Pea Recipes

Freshly shelled peas

If you're only familiar with peas as the mushy green globules found in cans, it's time to broaden your horizons. Fresh green peas, newly shelled and gently boiled, bear so little resemblance to the canned product that they might as well be a different species. You'll be amazed at just how versatile the humble pea can be.

Delicious Pea Recipes

If you really want to savor the flavor of peas, give these recipes a try. The pea salad is perfect for a summer potluck, and the soup will warm your soul on a chilly day.

Cold Pea Salad


  • 1 16-ounce bag of frozen peas, slightly thawed
  • 1 cup of real bacon bits
  • 1 small red onion, chopped
  • 1 to 1 1/2 cups light mayo, to taste


  1. Pour the frozen peas into a colander and run cold water over them to thaw.
  2. Allow the peas to drain for 5 minutes.
  3. While the peas are draining, combine the mayo, onions and bacon bits in a large bowl.
  4. Add the drained peas, and gently stir until all the ingredients are mixed well.
  5. Transfer the pea salad to a serving bowl, cover and chill in the refrigerator for one hour to let the flavors meld before serving.

Split Pea with Ham Soup

Split pea with ham soup


  • 8 cups water
  • 16 ounces of split peas
  • 1 ham hock
  • 2 carrots, peeled and diced
  • 1 medium onion, diced
  • 1 stalk of celery, diced
  • 2 cloves of garlic, minced
  • 1 teaspoon ground turmeric
  • 1 teaspoon ground thyme
  • Salt and fresh ground pepper, to taste


  1. Combine the water, ham hock and peas in a soup pot, and bring to a boil
  2. Reduce to a simmer, and add the carrots, onion, celery and garlic. Stir occasionally.
  3. Simmer until the ham hock is tender enough to remove the fat and clean the meat off the bone.
  4. Return the meat to the pot, and add the turmeric and thyme.
  5. Continue to simmer another 10 minutes or until the soup reaches your desired consistency.
  6. Add salt and pepper to suite your taste.

Different Peas for Different Recipes

The kind of peas you'll use depends on what your recipes call for and how the recipes are made. Each type has its own unique texture and flavor.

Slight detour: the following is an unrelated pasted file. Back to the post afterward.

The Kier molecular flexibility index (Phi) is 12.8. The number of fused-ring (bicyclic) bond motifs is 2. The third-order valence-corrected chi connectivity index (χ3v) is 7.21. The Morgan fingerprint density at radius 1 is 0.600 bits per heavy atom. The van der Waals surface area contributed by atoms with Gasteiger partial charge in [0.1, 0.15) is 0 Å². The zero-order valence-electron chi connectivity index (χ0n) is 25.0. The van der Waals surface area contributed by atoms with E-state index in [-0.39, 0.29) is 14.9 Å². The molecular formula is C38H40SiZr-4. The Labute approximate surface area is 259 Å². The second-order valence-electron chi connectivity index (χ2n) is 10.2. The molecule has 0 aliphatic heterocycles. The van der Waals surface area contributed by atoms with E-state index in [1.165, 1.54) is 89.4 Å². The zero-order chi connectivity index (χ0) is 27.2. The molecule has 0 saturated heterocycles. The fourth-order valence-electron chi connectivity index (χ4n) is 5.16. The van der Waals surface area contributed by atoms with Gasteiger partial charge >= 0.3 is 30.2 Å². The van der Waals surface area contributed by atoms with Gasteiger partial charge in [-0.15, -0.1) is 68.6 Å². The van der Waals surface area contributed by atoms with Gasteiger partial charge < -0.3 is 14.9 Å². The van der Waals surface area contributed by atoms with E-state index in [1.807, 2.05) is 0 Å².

The shelled peas are sold fresh, canned or frozen. Lightly boil or steam freshly shelled peas until they're tender, but be careful not to overcook them. Frozen peas make a great addition to many recipes. Frozen or canned peas can easily be heated as a quick side dish for nearly any meal.

Fresh Pea Pods

Sugar snap peas at the farmer's market

The edible pea pod is a relatively recent addition to Western cooking, imported from the East. The edible pea pod is picked when very young, before the seeds (the peas) have become very large. The pods and the tiny peas within are sweet and crispy and should be very lightly fried just to heat through. You can also eat them completely raw, perhaps paired with an Asian-inspired dipping sauce or salad dressing.

Dried Peas

Dried peas, also known as split peas, are another option. Those that have matured enough to be dried have lost their sweetness and have taken on a different character. Dried peas are more starchy and filling.

Dried peas work best in classic split pea soup seasoned with ham or bacon and garnished with shredded carrots. Pair the soup with a dark dense bread such as pumpernickel, and you don't need to add anything else to make a satisfying meal.

Create Your Own Recipes

Once you're used to cooking peas, the sky is the limit. You can create your own recipes for fabulous salads, soups, side dishes and more.

Pea Recipes